Be that as it may, I’ve got a story, too. It goes like this. I bought a house once. There were lots of trees on the lot where this house stood, but they hadn’t been cared for in many years. I called an arborist who came out and looked at the trees and said, “You need to take down three of your trees. They are old. There’s nothing that can be done.” My wife and I talked about it, and we decided this: if we move into this house and the first thing we do is cut down those trees, our neighbors will hate us. And rightfully so, So we talked to another arborist, and we saved those trees. Was it easy to do? No. I could easily have cut down those trees. But saving those trees was the right thing to do.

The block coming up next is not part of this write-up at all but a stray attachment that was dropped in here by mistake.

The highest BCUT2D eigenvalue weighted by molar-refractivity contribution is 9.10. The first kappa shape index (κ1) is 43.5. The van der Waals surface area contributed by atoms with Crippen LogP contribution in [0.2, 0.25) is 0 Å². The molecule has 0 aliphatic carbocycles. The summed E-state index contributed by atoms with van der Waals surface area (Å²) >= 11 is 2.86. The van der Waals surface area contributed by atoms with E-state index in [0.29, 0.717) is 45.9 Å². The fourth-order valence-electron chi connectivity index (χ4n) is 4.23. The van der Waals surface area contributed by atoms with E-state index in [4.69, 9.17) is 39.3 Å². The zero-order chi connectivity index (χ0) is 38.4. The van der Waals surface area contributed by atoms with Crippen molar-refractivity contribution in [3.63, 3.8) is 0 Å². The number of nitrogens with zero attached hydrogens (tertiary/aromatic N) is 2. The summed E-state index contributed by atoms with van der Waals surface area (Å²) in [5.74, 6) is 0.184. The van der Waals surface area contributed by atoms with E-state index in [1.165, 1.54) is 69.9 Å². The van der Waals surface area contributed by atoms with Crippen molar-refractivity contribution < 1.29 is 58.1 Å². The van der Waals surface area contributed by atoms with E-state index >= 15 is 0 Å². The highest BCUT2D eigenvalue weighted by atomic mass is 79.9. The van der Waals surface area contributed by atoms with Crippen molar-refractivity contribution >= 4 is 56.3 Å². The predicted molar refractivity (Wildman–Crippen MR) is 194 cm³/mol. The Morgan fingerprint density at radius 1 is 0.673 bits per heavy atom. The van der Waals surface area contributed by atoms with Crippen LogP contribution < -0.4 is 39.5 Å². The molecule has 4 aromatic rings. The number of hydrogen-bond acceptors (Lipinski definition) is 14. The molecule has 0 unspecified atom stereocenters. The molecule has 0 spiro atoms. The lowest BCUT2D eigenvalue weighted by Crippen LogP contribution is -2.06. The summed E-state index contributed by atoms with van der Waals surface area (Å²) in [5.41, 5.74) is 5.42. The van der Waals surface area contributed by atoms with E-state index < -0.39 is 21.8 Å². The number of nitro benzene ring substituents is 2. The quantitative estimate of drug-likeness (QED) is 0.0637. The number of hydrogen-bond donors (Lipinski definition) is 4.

If you are serious about green space, the Trinity Trees are your litmus test. Do the right thing. Find a way to save those trees.

  • Ground water: I know the chances of you using the Eighth Avenue drill site have gotten quite a bit less likely, but I want to talk about that site and ground water. I was talking to a business owner not far from that site one day and he was complaining about water damage that he had experienced on the floors of his shop. At first, he turned to the city, thinking the culprit was a broken water main. As it turned out it wasn’t. The source of the water was a long-forgotten Artesian Well that used to be a source of water for area residents.